Are there accents in Taino? Are there different ways to say the same thing? When two people say different things for the same word, can they both be correct?
Ask anyone who speaks Taino, “What is the word for ‘grandfather’?”
The likely reply will be, “Arokoel”, or some variant. (Eg. Warakoel, Nadokoel, Adokol, etc.). Almost everyone knows it to be true. This is on the basis of the word “Aroko” (some people say it means “to remember”), and “L”, which is usually used in place of the “Li”, which is more common in Loko and K/Garifuna, but still is present in Taino.
However, Brasseur de Bourbourg in his Glosario de voces indigenas, a glossary of the language of Haiti, (L’ancienne Langue De Haiti), writes that the Taino word for grandfather was “Arguti”. Once again, the base word “Aroko”, and the suffix “Ti” is added. Interestingly, this is closer to the K/Garifuna word for grandfather, “Aruguti”. This is even more interesting considering the fact that the K/Garifuna had never inhabited farther north than the Virgin Islands.On the other hand, it makes perfect sense given that the Eyeri never completely died on the Islands conquered by the Kalinago. In 1667, Father Du Terre writes that the natives and old French of Guadalupe told rumors that the original owners of the Island still inhabited the mountains; “Ingeris que eran los restos de los primeros inhabitantes, a quienes los Galibis habian masacrado …”.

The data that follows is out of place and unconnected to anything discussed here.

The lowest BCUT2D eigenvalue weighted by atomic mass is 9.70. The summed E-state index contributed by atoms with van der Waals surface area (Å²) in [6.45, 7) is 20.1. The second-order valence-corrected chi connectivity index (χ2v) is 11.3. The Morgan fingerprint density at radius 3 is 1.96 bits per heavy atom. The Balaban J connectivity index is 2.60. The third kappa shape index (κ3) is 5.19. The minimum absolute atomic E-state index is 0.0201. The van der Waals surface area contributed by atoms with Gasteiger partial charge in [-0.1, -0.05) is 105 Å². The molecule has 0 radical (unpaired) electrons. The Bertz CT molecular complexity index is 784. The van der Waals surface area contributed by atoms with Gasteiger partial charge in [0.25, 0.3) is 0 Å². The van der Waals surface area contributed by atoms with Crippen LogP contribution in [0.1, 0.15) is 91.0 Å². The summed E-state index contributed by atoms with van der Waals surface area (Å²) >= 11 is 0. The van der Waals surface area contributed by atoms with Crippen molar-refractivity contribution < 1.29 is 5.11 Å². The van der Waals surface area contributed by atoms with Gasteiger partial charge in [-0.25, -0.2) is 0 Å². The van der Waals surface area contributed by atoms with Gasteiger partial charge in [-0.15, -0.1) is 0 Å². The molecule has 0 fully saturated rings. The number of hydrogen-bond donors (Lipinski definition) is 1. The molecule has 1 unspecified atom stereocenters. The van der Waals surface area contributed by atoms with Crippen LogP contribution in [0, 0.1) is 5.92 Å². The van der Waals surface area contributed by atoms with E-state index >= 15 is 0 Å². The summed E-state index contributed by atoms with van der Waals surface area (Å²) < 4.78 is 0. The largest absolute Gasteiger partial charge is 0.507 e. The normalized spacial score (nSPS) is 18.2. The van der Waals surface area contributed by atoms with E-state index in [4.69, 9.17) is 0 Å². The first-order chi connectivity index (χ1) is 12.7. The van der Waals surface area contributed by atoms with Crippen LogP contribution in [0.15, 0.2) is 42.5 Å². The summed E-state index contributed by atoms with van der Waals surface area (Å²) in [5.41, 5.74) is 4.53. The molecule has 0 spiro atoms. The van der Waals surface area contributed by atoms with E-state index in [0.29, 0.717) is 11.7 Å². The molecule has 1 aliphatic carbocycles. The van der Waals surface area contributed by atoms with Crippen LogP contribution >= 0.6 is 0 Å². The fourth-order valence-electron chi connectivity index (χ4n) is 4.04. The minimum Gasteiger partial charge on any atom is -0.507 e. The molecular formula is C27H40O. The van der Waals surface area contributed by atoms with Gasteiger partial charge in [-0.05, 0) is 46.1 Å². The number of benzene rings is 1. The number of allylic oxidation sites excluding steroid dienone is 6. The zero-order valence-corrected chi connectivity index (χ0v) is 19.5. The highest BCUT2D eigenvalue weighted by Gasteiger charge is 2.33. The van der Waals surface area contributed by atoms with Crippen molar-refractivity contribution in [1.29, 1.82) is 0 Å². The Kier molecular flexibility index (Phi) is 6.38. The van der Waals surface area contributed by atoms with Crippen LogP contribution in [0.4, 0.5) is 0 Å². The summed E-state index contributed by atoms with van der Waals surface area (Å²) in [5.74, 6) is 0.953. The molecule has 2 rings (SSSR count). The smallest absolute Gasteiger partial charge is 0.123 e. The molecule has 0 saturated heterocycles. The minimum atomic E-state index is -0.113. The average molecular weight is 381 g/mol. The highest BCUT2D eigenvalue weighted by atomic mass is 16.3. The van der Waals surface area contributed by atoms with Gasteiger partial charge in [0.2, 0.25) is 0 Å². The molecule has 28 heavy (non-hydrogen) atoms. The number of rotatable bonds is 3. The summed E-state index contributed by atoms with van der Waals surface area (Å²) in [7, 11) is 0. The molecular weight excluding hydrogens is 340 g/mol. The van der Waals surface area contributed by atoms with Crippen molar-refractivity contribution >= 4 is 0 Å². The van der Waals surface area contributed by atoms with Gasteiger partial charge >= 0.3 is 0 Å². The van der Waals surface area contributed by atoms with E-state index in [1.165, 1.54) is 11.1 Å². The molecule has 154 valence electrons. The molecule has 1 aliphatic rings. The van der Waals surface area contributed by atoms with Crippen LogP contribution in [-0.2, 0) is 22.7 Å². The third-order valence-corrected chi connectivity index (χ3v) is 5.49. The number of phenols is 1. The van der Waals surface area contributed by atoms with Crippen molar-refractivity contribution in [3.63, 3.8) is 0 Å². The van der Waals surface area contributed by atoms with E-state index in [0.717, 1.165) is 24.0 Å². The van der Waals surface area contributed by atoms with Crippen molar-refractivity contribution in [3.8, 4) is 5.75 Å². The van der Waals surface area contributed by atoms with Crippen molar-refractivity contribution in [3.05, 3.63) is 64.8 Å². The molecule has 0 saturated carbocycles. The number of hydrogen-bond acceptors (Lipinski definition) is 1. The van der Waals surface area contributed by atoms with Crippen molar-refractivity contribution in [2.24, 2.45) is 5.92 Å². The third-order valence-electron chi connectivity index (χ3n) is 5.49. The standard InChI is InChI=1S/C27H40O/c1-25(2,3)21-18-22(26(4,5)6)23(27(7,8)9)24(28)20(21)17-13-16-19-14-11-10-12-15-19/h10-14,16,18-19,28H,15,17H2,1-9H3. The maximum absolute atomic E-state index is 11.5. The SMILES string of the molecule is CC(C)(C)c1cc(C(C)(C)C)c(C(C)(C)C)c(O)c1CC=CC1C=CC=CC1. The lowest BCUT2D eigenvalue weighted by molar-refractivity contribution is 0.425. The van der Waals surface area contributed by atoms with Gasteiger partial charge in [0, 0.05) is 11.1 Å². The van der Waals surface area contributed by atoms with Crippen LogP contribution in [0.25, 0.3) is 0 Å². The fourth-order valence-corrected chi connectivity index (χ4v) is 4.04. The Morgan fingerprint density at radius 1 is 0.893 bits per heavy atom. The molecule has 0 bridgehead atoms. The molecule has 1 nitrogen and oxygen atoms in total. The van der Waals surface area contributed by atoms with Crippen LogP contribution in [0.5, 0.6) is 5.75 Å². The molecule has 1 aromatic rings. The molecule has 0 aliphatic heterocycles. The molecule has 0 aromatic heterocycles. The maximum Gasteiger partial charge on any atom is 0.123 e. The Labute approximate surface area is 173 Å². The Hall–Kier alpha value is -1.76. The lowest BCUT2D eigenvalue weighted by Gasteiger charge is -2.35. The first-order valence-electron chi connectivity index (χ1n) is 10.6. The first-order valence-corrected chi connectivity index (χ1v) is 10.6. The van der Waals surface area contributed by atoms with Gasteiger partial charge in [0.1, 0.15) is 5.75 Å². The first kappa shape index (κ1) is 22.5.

Therefore, what we see is two versions of the same word in the same language– Taino (I.e. Arokol and Aruguti). The point is, talk, write, and publish. Whatever you do–use the language! But, get some rules down so that you can be authentic throughout.